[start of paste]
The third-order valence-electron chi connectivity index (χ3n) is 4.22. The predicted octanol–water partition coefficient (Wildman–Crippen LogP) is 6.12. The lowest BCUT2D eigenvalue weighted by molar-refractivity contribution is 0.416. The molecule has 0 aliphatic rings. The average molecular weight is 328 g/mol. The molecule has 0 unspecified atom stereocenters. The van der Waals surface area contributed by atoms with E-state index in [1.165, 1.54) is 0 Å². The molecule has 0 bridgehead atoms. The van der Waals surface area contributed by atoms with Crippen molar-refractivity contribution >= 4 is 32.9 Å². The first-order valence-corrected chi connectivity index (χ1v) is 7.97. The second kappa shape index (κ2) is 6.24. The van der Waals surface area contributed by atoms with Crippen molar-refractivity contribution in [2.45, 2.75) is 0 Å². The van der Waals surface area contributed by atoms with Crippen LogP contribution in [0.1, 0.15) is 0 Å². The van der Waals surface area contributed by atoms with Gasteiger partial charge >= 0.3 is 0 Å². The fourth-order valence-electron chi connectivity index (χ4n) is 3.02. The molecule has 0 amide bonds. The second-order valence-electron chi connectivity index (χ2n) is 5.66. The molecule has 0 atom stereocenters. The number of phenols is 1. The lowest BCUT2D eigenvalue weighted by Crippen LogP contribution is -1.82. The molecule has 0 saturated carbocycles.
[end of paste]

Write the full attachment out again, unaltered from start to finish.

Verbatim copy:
The third-order valence-electron chi connectivity index (χ3n) is 4.22. The predicted octanol–water partition coefficient (Wildman–Crippen LogP) is 6.12. The lowest BCUT2D eigenvalue weighted by molar-refractivity contribution is 0.416. The molecule has 0 aliphatic rings. The average molecular weight is 328 g/mol. The molecule has 0 unspecified atom stereocenters. The van der Waals surface area contributed by atoms with E-state index in [1.165, 1.54) is 0 Å². The molecule has 0 bridgehead atoms. The van der Waals surface area contributed by atoms with Crippen molar-refractivity contribution >= 4 is 32.9 Å². The first-order valence-corrected chi connectivity index (χ1v) is 7.97. The second kappa shape index (κ2) is 6.24. The van der Waals surface area contributed by atoms with Crippen molar-refractivity contribution in [2.45, 2.75) is 0 Å². The van der Waals surface area contributed by atoms with Crippen LogP contribution in [0.1, 0.15) is 0 Å². The van der Waals surface area contributed by atoms with Gasteiger partial charge >= 0.3 is 0 Å². The fourth-order valence-electron chi connectivity index (χ4n) is 3.02. The molecule has 0 amide bonds. The second-order valence-electron chi connectivity index (χ2n) is 5.66. The molecule has 0 atom stereocenters. The number of phenols is 1. The lowest BCUT2D eigenvalue weighted by Crippen LogP contribution is -1.82. The molecule has 0 saturated carbocycles.